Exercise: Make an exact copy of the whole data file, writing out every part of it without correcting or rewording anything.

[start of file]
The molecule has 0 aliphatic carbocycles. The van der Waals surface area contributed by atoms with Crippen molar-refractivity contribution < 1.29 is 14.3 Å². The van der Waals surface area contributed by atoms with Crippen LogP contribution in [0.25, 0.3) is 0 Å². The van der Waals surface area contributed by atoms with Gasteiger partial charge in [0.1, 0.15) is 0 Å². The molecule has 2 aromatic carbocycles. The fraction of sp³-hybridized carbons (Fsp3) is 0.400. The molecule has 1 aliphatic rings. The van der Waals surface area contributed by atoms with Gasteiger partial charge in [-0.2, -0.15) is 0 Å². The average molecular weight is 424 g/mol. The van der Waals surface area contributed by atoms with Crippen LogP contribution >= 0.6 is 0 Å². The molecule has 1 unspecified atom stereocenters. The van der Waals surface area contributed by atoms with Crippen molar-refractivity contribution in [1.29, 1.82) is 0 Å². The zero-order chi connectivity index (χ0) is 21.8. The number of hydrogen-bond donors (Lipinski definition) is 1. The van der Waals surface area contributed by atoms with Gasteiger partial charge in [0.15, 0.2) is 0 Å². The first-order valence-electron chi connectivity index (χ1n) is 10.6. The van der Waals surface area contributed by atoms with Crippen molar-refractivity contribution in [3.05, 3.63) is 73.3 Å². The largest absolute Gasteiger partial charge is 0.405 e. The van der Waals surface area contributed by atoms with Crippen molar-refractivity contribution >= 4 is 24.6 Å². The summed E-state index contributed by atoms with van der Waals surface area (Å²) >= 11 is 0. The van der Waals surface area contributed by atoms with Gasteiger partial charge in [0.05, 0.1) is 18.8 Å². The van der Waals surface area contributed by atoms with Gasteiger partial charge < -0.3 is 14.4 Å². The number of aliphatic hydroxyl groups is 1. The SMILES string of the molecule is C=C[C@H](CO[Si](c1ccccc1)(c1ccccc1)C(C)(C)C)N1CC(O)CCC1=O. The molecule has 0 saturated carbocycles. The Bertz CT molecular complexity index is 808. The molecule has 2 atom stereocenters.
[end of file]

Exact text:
The molecule has 0 aliphatic carbocycles. The van der Waals surface area contributed by atoms with Crippen molar-refractivity contribution < 1.29 is 14.3 Å². The van der Waals surface area contributed by atoms with Crippen LogP contribution in [0.25, 0.3) is 0 Å². The van der Waals surface area contributed by atoms with Gasteiger partial charge in [0.1, 0.15) is 0 Å². The molecule has 2 aromatic carbocycles. The fraction of sp³-hybridized carbons (Fsp3) is 0.400. The molecule has 1 aliphatic rings. The van der Waals surface area contributed by atoms with Gasteiger partial charge in [-0.2, -0.15) is 0 Å². The average molecular weight is 424 g/mol. The van der Waals surface area contributed by atoms with Crippen LogP contribution >= 0.6 is 0 Å². The molecule has 1 unspecified atom stereocenters. The van der Waals surface area contributed by atoms with Crippen molar-refractivity contribution in [1.29, 1.82) is 0 Å². The zero-order chi connectivity index (χ0) is 21.8. The number of hydrogen-bond donors (Lipinski definition) is 1. The van der Waals surface area contributed by atoms with Gasteiger partial charge in [0.15, 0.2) is 0 Å². The first-order valence-electron chi connectivity index (χ1n) is 10.6. The van der Waals surface area contributed by atoms with Crippen molar-refractivity contribution in [3.05, 3.63) is 73.3 Å². The largest absolute Gasteiger partial charge is 0.405 e. The van der Waals surface area contributed by atoms with Crippen molar-refractivity contribution >= 4 is 24.6 Å². The summed E-state index contributed by atoms with van der Waals surface area (Å²) >= 11 is 0. The van der Waals surface area contributed by atoms with Gasteiger partial charge in [0.05, 0.1) is 18.8 Å². The van der Waals surface area contributed by atoms with Gasteiger partial charge < -0.3 is 14.4 Å². The number of aliphatic hydroxyl groups is 1. The SMILES string of the molecule is C=C[C@H](CO[Si](c1ccccc1)(c1ccccc1)C(C)(C)C)N1CC(O)CCC1=O. The molecule has 0 saturated carbocycles. The Bertz CT molecular complexity index is 808. The molecule has 2 atom stereocenters.